Monroe County encompasses 473.5 square miles of the southeastern portion of West Virginia, the Virginia border being its eastern and southern boundary. The New River separates Monroe County from Mercer County. The western end of Monroe County became part of Summers County in 1871. Greenbrier County is to the north. The Great Eastern Divide runs through Monroe County, separating the watersheds of the Atlantic and the Gulf of Mexico.
Monroe was segmented from Greenbrier County against the objections of the mother county. Nevertheless, the Virginia General Assembly passed the bill to establish the new county on January 15, 1799. It was named for James Monroe, the newly inaugurated governor of Virginia and later president of the United States. In the future, 15 counties across the nation shared the name Monroe, but this was the first one and the only one that James Monroe himself signed into being.
The selection of a county seat was a problem. There were no towns, but James Alexander’s farm along the heavily traveled north-south Indian trading path was well placed for one. Alexander entered into a bond to convey one acre for a courthouse and an adjacent ten acres for a town. Despite objections that the site was not centrally located, a courthouse and a jail were constructed, and the town of Union came into existence. The name, which became an ironic one when Monroe County preferred the Confederacy in the Civil War, is said to have been chosen because it was the point of union or mustering place for the militia.
The presence of small mounds scattered about the southern end of the county suggests Monroe County’s prehistory. It is generally accepted that this area was a hunting ground for various Indian tribes at the time of the arrival of the first white settlers. These first Europeans were Scotch-Irish and Germans from the Shenandoah Valley. Many had received land grants for service during the French and Indian War. Others had been enticed by the efforts of various land-holding companies.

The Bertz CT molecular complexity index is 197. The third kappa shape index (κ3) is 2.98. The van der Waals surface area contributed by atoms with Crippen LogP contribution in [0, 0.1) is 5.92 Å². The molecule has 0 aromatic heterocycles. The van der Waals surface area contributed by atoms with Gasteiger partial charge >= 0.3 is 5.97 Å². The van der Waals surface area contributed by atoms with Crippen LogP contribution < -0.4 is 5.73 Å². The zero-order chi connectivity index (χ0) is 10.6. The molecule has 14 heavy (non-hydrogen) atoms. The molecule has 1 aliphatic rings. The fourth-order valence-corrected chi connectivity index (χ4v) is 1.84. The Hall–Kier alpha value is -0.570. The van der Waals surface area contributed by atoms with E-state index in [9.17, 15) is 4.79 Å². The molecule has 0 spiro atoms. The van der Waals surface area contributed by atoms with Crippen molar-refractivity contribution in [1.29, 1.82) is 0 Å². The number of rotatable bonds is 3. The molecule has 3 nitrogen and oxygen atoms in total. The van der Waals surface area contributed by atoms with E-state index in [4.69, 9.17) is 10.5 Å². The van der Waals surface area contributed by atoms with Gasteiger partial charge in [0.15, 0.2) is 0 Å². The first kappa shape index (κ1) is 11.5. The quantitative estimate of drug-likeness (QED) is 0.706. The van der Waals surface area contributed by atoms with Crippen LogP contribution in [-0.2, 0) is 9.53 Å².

The new county prospered with the young nation. Water power meant mills, and there was no shortage of water power in Monroe County. At one time Second Creek had a mill for each of its 18 miles. Indian, Laurel, Turkey, Rich, and Wolf creeks also contributed their power. Gristmills, sawmills, and woolen mills thrived. The limestone country produced fine spring water, abundant grass for grazing, and sweet soil for growing crops. Within the caves beneath the land was saltpeter (potassium nitrate) for the manufacture of gunpowder, a very early industry that supplied powder for the Revolutionary War and later the Confederate Army.
During the Civil War, Monroe County favored the South. Ninety-five percent of men eligible for military service were in one of the 12 locally formed units that served the Confederate States. As a result of its Southern allegiance Monroe County was occupied by Union forces for three years after the war.
The early settlers established Presbyterian, Baptist, and Methodist churches. Rehoboth Church (1784) still stands as the oldest church building west of the Alleghenies. Education came with the first settlers, and a schoolmaster was among the victims of the 1755 massacre at Baughman’s Fort on the Greenbrier River. The Literary Fund established by the Virginia Assembly in 1809 was the beginning of public education. The Union Academy, established in 1820 to teach a classical education, existed until 1861. Attempts to revive the school after the Civil War were unsuccessful.